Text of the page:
The likelihood of President Obama pardoning the Benghazi bungler, former Secretary of State Hillary Clinton, just went up.
That’s because President-Elect Donald Trump appears to be executing a head-fake.
It’s probably political theater aimed at calming down Clinton’s people and the media and healing the nation after an unusually nasty election cycle.
On Tuesday, the politically astute businessman suggested his incoming administration will not go after Clinton for her alleged years of corruption in office and brazen criminal wrongdoing.
It is an empty promise. He can’t be held to it because it is meaningless.
Short, perhaps, of pardoning her himself, Trump can’t definitively state that Clinton won’t be further investigated or prosecuted.
A president doesn’t have that kind of power. He is not the sole arbiter of her fate.
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“It does seem like an extraordinary breach of protocol for him to get involved in that decision,” said former federal prosecutor Glen A. Kopp, a partner with Bracewell LLP (which until January of this year was known as Bracewell & Giuliani). “I know of no recent circumstances when the president ordered an attorney general not to pursue a criminal matter.”
Kopp’s right. The FBI and the Department of Justice are supposed to be insulated from political influence. A president doesn’t normally direct the FBI to drop a case.
Even if Trump doesn’t want to proceed, somebody else may take action if the case against Clinton is deemed strong. Congress can keep on investigating her just as prosecutors at the federal, state, and local level can keep on doing the same.
But those fans of the imperial presidency at The New York Times seem to be treating Trump’s vague statement about Clinton’s future as if her exoneration were a fait accompli. They did the same thing when FBI Director James Comey declined to recommend charges against her.
In the words of the Old Gray Lady’s reporters, Trump said “that he has no intention of directing investigations into his former rival’s use of a private email server or the financial operations at the Clinton family’s global foundation.”
“I don’t want to hurt the Clintons, I really don’t,” the president-elect was quoted saying. “She went through a lot and suffered greatly in many different ways, and I am not looking to hurt them at all. The campaign was vicious.”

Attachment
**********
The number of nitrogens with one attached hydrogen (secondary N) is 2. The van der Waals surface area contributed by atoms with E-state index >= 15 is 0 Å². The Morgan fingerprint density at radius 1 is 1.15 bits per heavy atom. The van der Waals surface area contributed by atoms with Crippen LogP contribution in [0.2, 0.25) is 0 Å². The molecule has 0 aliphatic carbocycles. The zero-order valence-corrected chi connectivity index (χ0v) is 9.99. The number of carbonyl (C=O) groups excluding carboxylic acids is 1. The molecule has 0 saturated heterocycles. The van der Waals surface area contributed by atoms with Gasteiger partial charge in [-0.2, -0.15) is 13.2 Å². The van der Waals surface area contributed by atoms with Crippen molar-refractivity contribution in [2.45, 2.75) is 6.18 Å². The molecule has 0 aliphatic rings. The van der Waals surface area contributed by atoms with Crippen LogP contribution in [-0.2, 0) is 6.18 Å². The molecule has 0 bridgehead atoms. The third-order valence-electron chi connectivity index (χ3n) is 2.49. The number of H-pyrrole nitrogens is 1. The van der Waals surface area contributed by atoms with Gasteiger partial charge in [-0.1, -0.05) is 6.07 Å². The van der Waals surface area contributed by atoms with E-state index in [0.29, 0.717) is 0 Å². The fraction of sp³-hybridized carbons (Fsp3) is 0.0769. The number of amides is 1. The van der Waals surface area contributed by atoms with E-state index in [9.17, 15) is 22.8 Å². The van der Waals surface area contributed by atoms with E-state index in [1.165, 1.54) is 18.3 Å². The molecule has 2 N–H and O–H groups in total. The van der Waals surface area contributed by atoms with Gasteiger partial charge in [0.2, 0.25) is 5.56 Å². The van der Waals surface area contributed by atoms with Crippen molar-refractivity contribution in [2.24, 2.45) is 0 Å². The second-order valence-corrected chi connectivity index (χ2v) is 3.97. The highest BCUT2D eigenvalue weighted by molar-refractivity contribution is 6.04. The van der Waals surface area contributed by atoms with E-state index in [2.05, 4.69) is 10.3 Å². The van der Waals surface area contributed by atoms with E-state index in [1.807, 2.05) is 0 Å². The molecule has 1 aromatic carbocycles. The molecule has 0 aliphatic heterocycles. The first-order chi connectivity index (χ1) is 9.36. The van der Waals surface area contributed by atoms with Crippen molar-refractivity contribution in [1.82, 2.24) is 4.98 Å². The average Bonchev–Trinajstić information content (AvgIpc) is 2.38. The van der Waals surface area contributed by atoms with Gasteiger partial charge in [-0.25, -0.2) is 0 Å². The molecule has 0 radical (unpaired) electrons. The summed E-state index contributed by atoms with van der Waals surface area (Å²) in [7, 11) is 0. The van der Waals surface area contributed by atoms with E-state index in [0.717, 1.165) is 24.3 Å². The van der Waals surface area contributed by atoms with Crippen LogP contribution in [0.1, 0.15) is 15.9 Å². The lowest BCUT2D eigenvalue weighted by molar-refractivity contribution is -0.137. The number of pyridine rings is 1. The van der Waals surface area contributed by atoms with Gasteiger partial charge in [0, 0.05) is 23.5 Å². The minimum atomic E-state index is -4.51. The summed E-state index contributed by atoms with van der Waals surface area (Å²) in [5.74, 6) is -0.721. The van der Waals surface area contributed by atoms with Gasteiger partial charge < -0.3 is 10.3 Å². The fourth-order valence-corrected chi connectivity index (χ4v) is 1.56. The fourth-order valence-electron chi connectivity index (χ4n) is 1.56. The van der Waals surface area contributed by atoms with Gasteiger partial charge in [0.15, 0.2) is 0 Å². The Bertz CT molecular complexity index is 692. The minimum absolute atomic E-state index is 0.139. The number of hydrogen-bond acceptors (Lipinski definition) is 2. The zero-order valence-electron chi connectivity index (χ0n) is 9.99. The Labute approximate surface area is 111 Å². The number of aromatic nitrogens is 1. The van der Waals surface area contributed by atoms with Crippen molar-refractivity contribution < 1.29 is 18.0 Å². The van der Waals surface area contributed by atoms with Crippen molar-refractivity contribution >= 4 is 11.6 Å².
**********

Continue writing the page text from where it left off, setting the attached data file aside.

Unlike immigration or health care, “it’s not something that I feel very strongly about,” he said. “This has been a very painful period of time.”
Clinton used hacker-friendly home-brew email servers while she was the top U.S. diplomat and foreign intelligence agencies may have helped themselves to secret U.S. government documents. The servers are at the heart of the scandal over Clinton’s apparent mishandling of an Islamic terrorist attack in militant-infested Benghazi, Libya, on Sept. 11, 2012, that left four Americans, including U.S. ambassador Chris Stevens, dead.
The fact that those close to Clinton destroyed email evidence — evidence subject to a congressional subpoena, no less — is already evidence in itself that she obstructed justice through spoliation of evidence. Spoliation means you can take as evidence the fact that evidence has been destroyed. Courts are entitled to draw spoliation inferences and convict an accused person on that basis alone. And then she lied over and over and over again about what she did and what she said during investigations.
Add to this the fact that we have seen only the tip of the iceberg in terms of the corruption and slime surrounding the bribe processing vehicle known as the Bill, Hillary and Chelsea Clinton Foundation. There is so much more evidence available. Any state in which the foundation conducted business could take action.
Then there is the vast left-wing conspiracy carried out by the Democratic National Committee to foment violence at Trump campaign rallies. Top Clinton organizer Robert Creamer admitted on undercover video that Hillary was well aware of this illicit effort to undermine the democratic process.
So it would be wise to take the effusive magnanimity emanating from President-Elect Trump with a grain of salt.
Remember that this is the same man who said it’s a terrible idea to let the other side know your intentions and who just weeks ago brought audiences to their feet across the country as his supporters chanted “Lock her up!”
It was just Oct. 9, during the second presidential debate that Trump said to Clinton, “If I win, I am going to instruct my attorney general to get a special prosecutor to look into your situation, because there’s never been so many lies, so much deception.”
Why would the president-elect perform such an abrupt, dramatic about-face?
The short answer is he probably wouldn’t, especially when his promise to hold Clinton to account was a big part of his campaign platform. He doesn’t want the Hillary issue to hover over him as he assembles his administration and gets down to work on Inauguration Day. It would be a huge distraction.
Trump is a gifted showman and this is a show. It’s probably political theater aimed at calming down Clinton’s people and the media and healing the nation after an unusually nasty election cycle.
Despite her inept campaign and at times painful political tone-deafness, Clinton is no dummy. She knows if she doesn’t secure a pardon in the next few weeks while her party controls the White House she’ll never get one.
And Obama is no dimwit either. He doesn’t want investigators doing a deep dive into the email scandal because he is implicated in it.
Trump is almost two months away from assuming the awesome burden of the presidency and he’s already thinking several steps ahead of his adversaries.
Matthew Vadum is senior vice president at Capital Research Center.